These ambitions of theirs were only partly fulfilled. I met Eddie Mapp and we saw each other from time to time, but we didn’t have enough in common to become close buddies. He played classical music on the piano, for example, which put him in another world, as far as I was concerned. However, he also introduced me to Chinese checkers and to comic books, and showed me a store where you could trade comic books after you read them. Most important of all, he took me one day to a kind of place where I had never been before and knew nothing about—a public library. Impressed but puzzled as to why we were in a building with so many books, when I had no money to buy books, I found it difficult to understand at first, as Eddie explained to me how a public library worked. Unknown to me at the time, it was a turning point in my life, for I then developed the habit of reading books.

Thomas Sowell, A Personal Odyssey
New York: The Free Press, 2000, p. 17

Friday, September 11, 2020


Arthur Schlesinger, Jr.
455 East 51st Street
New York, NY 10022

Will Fitzhugh
Editor, The Concord Review
730 Boston Post Road, Suite 24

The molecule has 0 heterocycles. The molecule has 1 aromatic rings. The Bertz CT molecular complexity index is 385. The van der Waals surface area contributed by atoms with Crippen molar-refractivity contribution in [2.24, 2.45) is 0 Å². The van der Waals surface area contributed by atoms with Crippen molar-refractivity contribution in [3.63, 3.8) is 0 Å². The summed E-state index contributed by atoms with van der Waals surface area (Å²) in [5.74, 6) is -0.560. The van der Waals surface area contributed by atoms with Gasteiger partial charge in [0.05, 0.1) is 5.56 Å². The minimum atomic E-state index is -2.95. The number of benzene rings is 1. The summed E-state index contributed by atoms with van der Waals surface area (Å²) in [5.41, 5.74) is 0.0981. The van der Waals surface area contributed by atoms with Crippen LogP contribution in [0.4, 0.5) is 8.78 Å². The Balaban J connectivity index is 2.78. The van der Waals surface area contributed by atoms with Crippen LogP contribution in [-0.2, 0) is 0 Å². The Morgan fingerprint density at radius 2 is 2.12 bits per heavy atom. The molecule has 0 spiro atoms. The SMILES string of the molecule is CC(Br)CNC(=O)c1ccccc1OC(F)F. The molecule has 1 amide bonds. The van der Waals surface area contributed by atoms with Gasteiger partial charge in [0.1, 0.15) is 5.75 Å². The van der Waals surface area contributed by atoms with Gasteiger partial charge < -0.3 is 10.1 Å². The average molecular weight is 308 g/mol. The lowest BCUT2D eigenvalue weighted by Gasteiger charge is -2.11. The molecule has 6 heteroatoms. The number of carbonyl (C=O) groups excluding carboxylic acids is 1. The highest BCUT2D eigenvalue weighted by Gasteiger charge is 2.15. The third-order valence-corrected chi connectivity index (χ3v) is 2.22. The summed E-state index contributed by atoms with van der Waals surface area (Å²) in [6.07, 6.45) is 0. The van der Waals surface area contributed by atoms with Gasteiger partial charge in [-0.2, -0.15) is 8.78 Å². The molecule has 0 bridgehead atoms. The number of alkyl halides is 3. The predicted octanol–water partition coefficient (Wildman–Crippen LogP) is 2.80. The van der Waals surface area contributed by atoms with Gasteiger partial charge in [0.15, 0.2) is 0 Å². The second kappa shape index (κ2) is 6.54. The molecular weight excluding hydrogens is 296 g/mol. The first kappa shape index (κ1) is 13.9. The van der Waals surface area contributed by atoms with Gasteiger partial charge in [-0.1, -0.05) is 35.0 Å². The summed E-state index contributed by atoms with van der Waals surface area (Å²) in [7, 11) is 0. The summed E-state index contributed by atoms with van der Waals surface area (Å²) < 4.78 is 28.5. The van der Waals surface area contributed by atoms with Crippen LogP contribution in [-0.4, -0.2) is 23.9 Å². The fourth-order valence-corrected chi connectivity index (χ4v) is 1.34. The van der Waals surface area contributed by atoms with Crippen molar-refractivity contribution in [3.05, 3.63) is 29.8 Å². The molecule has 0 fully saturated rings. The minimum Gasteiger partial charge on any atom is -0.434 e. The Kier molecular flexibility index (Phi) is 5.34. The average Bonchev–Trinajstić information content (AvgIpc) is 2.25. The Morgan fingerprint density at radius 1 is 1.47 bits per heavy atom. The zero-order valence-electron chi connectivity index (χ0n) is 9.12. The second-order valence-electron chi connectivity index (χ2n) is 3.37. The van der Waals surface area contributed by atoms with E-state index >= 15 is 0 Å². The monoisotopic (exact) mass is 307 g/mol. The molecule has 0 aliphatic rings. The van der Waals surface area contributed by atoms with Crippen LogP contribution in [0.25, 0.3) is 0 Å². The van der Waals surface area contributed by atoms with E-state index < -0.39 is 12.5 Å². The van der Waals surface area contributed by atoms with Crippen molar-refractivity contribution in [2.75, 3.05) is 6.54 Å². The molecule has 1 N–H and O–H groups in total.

Sudbury, Massachusetts 01776

24 August 2000

Dear Mr. Fitzhugh,

    All hail to The Concord Review—for two reasons in particular.

    First, The Concord Review offers young people a unique incentive to think and write carefully and well. I know how exciting it is when you first see your writings in print. Many years ago, St. Nicholas, a favorite children’s magazine, regularly printed youthful contributions. Among the kids who first saw their words in print in St. Nicholas were Scott Fitzgerald, Samuel Eliot Morison, Ring Lardner, Eudora Welty, Henry R. Luce, E.E. Cummings, Edna St. Vincent Millay, Montgomery Clift and many others (including me). The historian Henry Steele Commager even edited a St. Nicholas anthology. In the same way today, The Concord Review, by providing an outlet for youthful talent, recognizes, stimulates and rewards excellence in writing.